Can International Framework Agreements Facilitate Transnational Labor Cooperation?

Wednesday, July 16, 2014: 11:15 AM
Room: Booth 41
Oral Presentation
Cesar ROSADO MARZAN , Law, IIT-Chicago-Kent College of Law, Chicago, IL
Cesar ROSADO , Law, IIT-Chicago-Kent College of Law, Chicago, IL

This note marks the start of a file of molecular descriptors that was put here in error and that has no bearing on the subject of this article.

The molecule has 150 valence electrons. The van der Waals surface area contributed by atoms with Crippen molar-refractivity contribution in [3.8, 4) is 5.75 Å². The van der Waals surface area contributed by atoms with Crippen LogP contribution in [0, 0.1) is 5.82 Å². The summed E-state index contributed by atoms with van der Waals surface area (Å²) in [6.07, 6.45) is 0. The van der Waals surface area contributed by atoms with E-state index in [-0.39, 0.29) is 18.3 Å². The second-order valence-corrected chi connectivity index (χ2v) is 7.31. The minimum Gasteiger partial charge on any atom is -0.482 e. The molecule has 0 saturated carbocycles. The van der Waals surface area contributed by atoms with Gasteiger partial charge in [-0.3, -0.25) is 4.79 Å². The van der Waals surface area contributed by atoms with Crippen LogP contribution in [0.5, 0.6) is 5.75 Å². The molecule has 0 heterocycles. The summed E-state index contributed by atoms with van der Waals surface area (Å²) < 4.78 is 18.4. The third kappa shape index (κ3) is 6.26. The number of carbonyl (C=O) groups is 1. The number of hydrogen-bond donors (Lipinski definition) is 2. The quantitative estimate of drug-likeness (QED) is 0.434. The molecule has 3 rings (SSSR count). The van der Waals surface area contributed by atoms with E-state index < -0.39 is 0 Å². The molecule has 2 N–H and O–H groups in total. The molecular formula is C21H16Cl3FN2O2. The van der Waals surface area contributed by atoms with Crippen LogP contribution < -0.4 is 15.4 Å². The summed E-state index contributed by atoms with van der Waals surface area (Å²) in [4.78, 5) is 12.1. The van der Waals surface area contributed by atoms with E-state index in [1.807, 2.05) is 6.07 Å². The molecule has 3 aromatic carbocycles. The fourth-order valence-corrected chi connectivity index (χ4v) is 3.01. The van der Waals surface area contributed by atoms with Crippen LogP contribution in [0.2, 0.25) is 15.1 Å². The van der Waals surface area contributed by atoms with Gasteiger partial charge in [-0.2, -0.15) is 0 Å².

Marx & Engels predicted that globalization would lead workers of the world to unite. Indeed, the world economy is today “global.” However, globalization seems to have hurt workers’ organization as labor unions have lost membership and influence almost across the board.  But in the past decade global unions have even been able to persuade more than 100 multinational corporations employing over 8 million workers to sign so-called international framework agreements (“IFAs”). At a minimum, all IFAs must submit to the “core labor rights” of the International Labor Organization (“ILO”), to wit, the right of freedom of association and effective collective bargaining, the right to be free from discrimination at work, the right against compulsory labor and the right against the worst forms of child labor. Could Marx & Engels have been correct, after all, about an international formation of workers acting in a class-conscious way for fundamental social change around the world? After doing empirical field research for about 6 months in Europe and the U.S.A., I do not think that IFAs yet signal a significant and new labor upsurge. First, I found out that the mostly German, Nordic, and French labor organizations seem to determine the specific meanings of the IFAs. These specific national labor organizations broker the IFAs and the relations that give IFAs meaning and life. In this sense IFAs are not truly "global." They have important national roots.  Second, unions across economic sectors seem to have conflicting interests. No brokerage seems to mend those ruptures, leading some global unions and their IFAs to clash with others. The paper concludes by arguing that the ILO may help to broker these conflicts to propel IFAs forward.